Throughout England ‘second home’ ownership is at an all-time high. As well as blocking first-time buyers by buying up properties in local areas , these homes often stand empty for long periods, which can have an adverse effect on community cohesion and distort local housing markets.
Almost 150 councils across England affected by high levels of second home ownership will be boosted by a new, annual £60 million fund.
The purpose of the Community Housing fund is to counteract the negative affect second home ownership has on the availability of homes in these areas by helping local organisations to deliver affordable housing to first time buyers.
The most popular region is the South West where 21 per cent of ‘second homes’ are located. As a result Local Authorities in this area will benefit from almost £20 million – a third of the total fund.
After the South West, the highest allocation to an individual region is £11,336,157 to the South East, followed by £8,950,048 to the East of England. The regions being allocated the least are the North East with £1,314,600 and the West Midlands with £1,910,498.
Housing Minister Gavin Barwell said of the fund:
“This new fund will help tackle that by boosting supply and make sure community groups are at the heart of delivering new homes so that this is a country that works for everyone.”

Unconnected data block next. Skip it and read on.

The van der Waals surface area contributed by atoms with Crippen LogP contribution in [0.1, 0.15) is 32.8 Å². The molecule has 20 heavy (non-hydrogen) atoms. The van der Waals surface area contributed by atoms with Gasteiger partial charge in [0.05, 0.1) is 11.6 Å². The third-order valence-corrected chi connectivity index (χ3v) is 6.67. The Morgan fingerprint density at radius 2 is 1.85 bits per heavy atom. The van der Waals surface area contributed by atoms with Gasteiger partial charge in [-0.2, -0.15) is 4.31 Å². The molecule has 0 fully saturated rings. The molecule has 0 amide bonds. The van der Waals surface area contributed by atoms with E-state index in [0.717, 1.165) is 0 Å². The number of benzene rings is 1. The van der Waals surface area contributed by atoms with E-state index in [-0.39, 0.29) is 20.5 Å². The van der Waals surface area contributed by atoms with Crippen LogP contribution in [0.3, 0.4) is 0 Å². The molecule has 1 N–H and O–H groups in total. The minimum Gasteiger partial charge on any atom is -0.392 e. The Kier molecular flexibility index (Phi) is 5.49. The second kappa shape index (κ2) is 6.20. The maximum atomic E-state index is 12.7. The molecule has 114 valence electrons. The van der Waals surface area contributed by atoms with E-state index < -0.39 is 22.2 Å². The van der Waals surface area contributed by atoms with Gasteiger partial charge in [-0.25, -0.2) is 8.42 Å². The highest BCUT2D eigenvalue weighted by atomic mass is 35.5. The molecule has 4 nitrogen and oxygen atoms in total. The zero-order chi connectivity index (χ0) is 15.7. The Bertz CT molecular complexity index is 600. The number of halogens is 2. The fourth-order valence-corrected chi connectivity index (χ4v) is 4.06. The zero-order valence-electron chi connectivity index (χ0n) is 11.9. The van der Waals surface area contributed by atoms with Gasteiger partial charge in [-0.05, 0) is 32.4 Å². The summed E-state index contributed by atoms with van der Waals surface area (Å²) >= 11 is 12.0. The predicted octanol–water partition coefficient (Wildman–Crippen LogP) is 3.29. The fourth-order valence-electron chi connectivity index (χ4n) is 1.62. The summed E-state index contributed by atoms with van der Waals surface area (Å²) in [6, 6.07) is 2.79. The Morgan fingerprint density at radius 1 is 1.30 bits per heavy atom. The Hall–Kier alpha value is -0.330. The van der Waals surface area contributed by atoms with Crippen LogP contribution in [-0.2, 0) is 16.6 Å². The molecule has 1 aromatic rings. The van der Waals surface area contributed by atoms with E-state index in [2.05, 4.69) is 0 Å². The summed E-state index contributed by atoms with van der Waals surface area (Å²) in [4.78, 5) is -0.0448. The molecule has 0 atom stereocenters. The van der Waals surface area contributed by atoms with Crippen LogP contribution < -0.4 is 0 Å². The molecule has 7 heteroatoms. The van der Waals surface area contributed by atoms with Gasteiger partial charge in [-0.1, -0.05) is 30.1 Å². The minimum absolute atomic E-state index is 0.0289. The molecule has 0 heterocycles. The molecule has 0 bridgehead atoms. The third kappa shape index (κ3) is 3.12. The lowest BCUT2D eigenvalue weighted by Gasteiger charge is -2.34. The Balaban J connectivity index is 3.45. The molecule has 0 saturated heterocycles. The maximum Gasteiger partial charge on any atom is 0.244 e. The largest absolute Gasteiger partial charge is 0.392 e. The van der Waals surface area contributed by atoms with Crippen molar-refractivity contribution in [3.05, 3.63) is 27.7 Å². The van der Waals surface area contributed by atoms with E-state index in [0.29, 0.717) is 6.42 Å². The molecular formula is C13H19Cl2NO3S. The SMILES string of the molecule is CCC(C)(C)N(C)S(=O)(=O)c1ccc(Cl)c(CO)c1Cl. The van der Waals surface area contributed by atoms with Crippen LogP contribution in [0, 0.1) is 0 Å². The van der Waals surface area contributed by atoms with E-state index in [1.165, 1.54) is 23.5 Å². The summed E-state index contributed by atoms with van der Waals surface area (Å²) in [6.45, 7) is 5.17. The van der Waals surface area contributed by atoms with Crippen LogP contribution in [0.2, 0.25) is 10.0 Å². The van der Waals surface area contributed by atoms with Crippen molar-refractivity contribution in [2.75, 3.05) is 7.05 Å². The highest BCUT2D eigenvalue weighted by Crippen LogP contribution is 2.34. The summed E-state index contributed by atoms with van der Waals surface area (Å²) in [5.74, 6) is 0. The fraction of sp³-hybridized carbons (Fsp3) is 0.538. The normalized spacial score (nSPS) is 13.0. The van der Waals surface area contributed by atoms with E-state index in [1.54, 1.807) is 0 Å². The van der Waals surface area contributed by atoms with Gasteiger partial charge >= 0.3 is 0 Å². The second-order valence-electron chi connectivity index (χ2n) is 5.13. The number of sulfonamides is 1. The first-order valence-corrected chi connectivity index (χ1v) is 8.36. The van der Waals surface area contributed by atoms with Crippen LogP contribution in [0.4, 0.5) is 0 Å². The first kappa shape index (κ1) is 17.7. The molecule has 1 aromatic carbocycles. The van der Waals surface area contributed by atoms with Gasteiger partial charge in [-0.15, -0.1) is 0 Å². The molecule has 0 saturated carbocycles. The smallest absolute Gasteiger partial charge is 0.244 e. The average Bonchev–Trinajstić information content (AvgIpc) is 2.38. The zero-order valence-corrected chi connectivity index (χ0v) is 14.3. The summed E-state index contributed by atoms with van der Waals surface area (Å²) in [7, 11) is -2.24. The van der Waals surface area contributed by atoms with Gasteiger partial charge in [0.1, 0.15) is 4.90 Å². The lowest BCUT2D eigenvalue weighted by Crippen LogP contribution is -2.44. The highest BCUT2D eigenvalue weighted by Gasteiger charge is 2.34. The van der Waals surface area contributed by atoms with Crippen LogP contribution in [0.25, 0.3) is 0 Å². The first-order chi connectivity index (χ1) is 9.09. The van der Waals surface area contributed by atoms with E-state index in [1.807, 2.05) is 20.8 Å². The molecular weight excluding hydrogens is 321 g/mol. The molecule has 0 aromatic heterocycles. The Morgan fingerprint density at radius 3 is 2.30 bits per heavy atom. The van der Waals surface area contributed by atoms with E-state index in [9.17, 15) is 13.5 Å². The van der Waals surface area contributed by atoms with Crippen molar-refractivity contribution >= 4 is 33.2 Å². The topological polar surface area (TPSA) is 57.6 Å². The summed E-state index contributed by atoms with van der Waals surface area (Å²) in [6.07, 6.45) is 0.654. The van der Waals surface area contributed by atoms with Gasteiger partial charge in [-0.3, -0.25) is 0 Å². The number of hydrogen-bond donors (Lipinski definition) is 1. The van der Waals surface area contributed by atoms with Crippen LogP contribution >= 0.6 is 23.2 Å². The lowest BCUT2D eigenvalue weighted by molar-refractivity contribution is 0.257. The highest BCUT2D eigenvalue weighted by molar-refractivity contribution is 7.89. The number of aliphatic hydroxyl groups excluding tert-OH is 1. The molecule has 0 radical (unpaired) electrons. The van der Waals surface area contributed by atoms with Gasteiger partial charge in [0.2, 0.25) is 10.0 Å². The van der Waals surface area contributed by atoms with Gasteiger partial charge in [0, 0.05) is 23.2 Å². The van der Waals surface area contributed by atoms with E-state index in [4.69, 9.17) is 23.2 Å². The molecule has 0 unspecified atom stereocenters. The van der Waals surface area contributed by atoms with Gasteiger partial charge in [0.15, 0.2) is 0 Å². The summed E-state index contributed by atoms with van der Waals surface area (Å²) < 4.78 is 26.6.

Allocating the funding to the housing organisations that know the needs of their areas the best will allow them to decide what type of housing is most needed. It will also offer an income stream to community organisations, in turn allowing them to reinvest in more housing or in other activities or services which will benefit their area.
Director of the National Community Land Trust Network, Catherine Harrington:
“We are delighted that the government is backing community-led housing with this new fund. Every few days a new community-led housing provider forms to take housing into their own hands, providing homes that are affordable to local people. This fund could triple the 3,000 homes that Community Land Trusts alone already have in the pipeline.
We are now looking forward to working with local authorities to help them use the funding in the way it is needed most and develop a strong community-led housing sector in their area.”
During the first year, it is proposed that the fund be used to increase and improve capacity within local groups to improve technical skills and set up support hubs that can provide business planning, advice, and staff who will analyse and review local housing needs.
From year 2 onwards, the fund must be used to deliver affordable housing to meet the needs of local people. It will be the responsibility of Community-led housing groups, along with other relevant stakeholders, and Local authorities to work closely together to ensure the efficient delivery of new, affordable houses over subsequent years.